It is commonly accepted that "exercise is good for children" but, considering the number of children worldwide exercising, we know comparatively little, compared to adults, about how specific mechanisms influence health and sports performance. There are considerable obstacles that challenge the progress of paediatric research, not least in relation to ethical and methodological considerations. Therefore, advances in the science and clinical application of paediatric exercise physiology, psychology and biomechanics have not reached their potential.
Paediatric clinical exercise physiology has application to the role of exercise in the assessment and treatment of paediatric chronic diseases, the utilization of physical activity in preventing illness and enhancing wellbeing and can enhance our understanding of how sports can be made safer and more enjoyable for our young athletes.
Exercise and Respiratory Diseases in Paediatrics highlights research by various methodologies, including literature reviews, experimental research and innovations, applied to children and adolescents with respiratory diseases. Chronic conditions such as asthma, bronchiectasis (e.g., cystic fibrosis), and those associated with prematurity and medical complexity are worldwide health problems for young people and although management includes pharmaceutical medications, physiotherapy, nutritional and psychological support, exercise has a role in optimising multidisciplinary care. There has been unprecedented acceleration in new technologies and methodologies that promise to facilitate paediatric research and these are explained and discussed as future research directions.
This is reading for post graduate students, researchers, academics and policy makers within the field of paediatric healthcare, physical activity, physiology and the related disciplines.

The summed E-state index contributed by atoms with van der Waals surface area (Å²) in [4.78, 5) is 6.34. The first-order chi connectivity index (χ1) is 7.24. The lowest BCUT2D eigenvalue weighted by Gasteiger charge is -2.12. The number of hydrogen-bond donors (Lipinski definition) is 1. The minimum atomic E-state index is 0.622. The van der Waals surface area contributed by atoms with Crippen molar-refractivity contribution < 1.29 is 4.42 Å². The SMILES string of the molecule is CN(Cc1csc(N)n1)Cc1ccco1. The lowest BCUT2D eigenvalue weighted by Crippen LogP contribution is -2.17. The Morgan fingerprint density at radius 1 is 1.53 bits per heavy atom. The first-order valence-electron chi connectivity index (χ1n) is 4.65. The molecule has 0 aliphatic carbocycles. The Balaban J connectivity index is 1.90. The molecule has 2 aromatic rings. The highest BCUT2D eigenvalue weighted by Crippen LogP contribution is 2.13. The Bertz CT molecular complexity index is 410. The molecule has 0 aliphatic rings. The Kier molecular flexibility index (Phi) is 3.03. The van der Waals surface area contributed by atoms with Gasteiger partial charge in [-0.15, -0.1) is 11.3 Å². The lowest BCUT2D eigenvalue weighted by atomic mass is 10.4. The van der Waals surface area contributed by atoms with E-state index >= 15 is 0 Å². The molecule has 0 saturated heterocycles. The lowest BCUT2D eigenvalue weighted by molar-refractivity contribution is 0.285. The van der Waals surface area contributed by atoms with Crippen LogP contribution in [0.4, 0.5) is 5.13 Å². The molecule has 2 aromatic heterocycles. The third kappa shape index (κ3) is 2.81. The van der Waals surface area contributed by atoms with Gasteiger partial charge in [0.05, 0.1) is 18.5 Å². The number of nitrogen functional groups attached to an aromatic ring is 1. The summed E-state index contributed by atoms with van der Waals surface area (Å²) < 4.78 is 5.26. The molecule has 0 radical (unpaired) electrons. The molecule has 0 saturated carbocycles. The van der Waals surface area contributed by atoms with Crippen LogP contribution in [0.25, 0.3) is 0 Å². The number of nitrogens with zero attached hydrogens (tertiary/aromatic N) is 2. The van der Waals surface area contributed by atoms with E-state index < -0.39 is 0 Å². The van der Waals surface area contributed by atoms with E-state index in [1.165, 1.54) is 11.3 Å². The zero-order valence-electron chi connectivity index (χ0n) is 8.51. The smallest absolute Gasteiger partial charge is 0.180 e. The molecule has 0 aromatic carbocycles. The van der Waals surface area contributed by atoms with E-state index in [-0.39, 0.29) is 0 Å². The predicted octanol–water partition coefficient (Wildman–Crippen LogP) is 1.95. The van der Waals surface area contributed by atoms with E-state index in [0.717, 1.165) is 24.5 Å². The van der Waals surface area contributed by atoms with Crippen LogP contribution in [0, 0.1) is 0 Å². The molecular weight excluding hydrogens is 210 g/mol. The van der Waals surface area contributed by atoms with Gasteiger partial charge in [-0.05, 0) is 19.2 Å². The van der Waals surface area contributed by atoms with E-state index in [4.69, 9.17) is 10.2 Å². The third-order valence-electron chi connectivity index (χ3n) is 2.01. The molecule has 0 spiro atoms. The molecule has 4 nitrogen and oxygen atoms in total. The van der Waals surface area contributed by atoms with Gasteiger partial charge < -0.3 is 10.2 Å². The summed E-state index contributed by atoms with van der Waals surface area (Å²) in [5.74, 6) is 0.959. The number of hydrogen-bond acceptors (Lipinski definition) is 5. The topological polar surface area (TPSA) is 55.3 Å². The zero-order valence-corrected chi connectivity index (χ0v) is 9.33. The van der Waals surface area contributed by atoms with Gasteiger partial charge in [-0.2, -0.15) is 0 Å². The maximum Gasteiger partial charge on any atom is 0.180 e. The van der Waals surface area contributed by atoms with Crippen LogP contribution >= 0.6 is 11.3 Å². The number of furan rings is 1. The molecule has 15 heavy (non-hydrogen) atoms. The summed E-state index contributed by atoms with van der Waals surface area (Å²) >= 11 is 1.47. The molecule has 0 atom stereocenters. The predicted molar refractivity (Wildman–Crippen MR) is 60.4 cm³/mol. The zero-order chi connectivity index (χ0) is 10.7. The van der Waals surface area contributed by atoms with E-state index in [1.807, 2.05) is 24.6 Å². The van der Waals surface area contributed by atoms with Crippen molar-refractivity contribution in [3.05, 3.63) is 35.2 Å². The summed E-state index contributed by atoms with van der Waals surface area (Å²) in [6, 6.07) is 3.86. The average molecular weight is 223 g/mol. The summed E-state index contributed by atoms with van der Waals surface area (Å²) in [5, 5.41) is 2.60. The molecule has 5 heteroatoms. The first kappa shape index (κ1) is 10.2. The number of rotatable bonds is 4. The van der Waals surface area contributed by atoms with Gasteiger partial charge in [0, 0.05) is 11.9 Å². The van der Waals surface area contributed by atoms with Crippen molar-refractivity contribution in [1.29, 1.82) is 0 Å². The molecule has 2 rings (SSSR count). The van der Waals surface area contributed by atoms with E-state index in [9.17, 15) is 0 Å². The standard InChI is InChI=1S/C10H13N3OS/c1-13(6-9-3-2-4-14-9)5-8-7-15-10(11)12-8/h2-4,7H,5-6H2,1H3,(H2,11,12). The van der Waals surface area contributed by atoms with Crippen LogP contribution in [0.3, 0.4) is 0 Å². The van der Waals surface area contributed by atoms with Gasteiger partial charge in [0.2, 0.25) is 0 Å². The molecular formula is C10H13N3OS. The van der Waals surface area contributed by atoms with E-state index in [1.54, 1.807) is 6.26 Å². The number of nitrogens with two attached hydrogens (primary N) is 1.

Table of Contents
1. The Role of Physical Activity, Exercise and Fitness in Medicine
Craig Anthony Williams and Alan Robert Barker
2. Tests of Respiratory Function to Monitor Health and Exercise Tests to Assess Physical Function
Owen William Tomlinson, Emily Bell and Simon Langton Hewer
3. The Physiological and Psychological Consequence of Breathlessness in Children
Jayne Trott, Holly Jones and Patrick J. Oades
4. Towards a Comprehensive Assessment of Physical Function in Young People with Cystic Fibrosis and non- Cystic Fibrosis Bronchiectasis
Zoe Saynor, Don Urquhart, Thomas Radtke, Melitta Mcnarry, and Mathieu Gruet
5. Using Behaviour Change Theory and Evidence to Understand and Support Physical Activity among People with Cystic Fibrosis
Sarah Denford and Paul O’Halloran
6. Exercise in Children and Adolescents with Asthma
Marietta Camara-Núñez and Guillermo Zepeda
7. Competitive Sports and Respiratory Illness
Guillermo Zepeda and Marietta Camara-Núñez
8. Tailoring Physical Activity and Exercise Prescription in Children with Respiratory Diseases
9. Exercise in Children with Medical Complexity: A Need for Individualised Training
Claudia Astudillo Maggio and Gregory Villarroel Silva
10. Exercise Capacity in Children Born Early
E. Mark Williams and Sailesh Kotecha
Craig Williams is Director of the Children’s Health and Exercise Research Centre (CHERC). As a Fellow of the American College of Sports Medicine and the British Association of Sport and Exercise Sciences, he is a passionate advocate for the health and well-being of young people. He has lectured in Higher Education for the last 30 years and is currently based at University of Exeter, UK.
Patrick J Oades has been a Consultant Paediatrician at the Royal Devon and Exeter Foundation NHS Trust for over 25 years, providing care in neonatal, acute and community settings. He has a specialist interest in paediatric pulmonology and was Clinical Director of the Exeter Cystic Fibrosis Center and the SW Peninsula Cystic Fibrosis Services in the UK for more than a decade. As an advocate for the role of exercise in medicine, he has collaborated with the University of Exeter CHERC, to promote joint working and innovation.